Melrose Lifts the Tobacco Buying Age to 21
Residents under 21 will currently have to travel outside Melrose in order to buy cigarettes or other tobacco products.
The Board of Health elected unanimously to modify the city's polices in order to stop the sale of cigarettes, cigars, all electronic devices, snuff and other similar nicotine delivery products to those not 21 years. Before, the bylaw identified a minor as anyone below the age of 18. The modification, which is a part of a local tactic to maintain tobacco and other nicotine products away from young adults' hands, will become effective on July 2014.
The change in the law doesn't imply that minors can't light up in Melrose, but they are not allowed from purchasing the products in the city. In a recent study, 11 % of Melrose High School students revealed smoking cigarettes within the past 30 days, even though that was a real progress over 14 % in comparison with the 2011 survey.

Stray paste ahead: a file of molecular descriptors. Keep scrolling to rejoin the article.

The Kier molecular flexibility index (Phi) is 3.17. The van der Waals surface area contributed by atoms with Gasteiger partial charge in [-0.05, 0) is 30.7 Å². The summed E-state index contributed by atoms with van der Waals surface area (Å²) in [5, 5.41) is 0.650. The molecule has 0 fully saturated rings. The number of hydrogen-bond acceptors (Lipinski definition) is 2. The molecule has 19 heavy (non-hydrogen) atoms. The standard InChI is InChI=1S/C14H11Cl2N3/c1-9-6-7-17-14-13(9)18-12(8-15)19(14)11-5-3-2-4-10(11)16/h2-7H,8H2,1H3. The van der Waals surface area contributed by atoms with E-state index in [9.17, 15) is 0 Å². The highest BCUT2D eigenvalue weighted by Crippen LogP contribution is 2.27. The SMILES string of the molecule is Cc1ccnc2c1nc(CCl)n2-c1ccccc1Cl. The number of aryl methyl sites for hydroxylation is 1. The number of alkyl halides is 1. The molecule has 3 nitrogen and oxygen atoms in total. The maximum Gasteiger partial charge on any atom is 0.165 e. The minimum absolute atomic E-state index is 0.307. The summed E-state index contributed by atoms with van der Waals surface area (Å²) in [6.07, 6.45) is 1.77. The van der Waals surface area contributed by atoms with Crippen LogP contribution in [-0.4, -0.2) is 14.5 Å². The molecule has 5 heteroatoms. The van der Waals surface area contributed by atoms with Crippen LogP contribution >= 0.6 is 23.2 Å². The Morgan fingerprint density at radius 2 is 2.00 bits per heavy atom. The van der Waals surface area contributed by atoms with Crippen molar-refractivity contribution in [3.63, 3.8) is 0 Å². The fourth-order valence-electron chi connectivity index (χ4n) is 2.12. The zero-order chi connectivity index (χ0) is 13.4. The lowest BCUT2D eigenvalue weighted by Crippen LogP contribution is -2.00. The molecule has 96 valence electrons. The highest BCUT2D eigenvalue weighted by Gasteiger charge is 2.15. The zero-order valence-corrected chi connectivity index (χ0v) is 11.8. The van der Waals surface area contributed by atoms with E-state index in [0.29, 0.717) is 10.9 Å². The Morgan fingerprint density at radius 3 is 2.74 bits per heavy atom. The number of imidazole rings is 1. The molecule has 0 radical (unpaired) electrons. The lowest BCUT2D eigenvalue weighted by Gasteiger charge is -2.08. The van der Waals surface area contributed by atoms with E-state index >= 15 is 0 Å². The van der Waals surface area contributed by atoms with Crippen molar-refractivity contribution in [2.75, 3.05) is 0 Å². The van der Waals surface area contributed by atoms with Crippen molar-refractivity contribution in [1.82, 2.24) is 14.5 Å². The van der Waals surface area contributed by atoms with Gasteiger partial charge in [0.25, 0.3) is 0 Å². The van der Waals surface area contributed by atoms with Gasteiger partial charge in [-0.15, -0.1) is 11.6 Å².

Melrose is not the first city in the area to boost the buying age. Reading and Wakefield already have established their age minimum at 21 and Malden is right now trying to apply an identical ban. "Rising the age to 21 is part of an increasing tendency in Massachusetts," stated Ruth Clay, health representative for Melrose, Reading and Wakefield. "At present there are about 21 communities who have increased the minimum age to 19 or 21. Possessing four communities in this area - Winchester, Melrose, Wakefield and Reading - demonstrates steadiness in the area. It is part of a thorough tobacco control work."
Furthermore, seven communities in the state have lifted the legal sales age from 18 to 19, as outlined by D.J. Wilson, tobacco control leader at the Massachusetts Municipal Association.
Whilst some residents are against the new limitations, the board also got support from the community, stated Garipay a registered nurse. «On the other hand, Garipay doesn't think all minors in the city are supporting amending the buying age. "Once they are 18 and they are allowed to purchase cigarettes or e-cigarettes legally, they would not like to see the alter," she added.
About seven young adults, all over 18, expressed their opposition in the course of the meeting.
By Sara Norton, Staff Writer.
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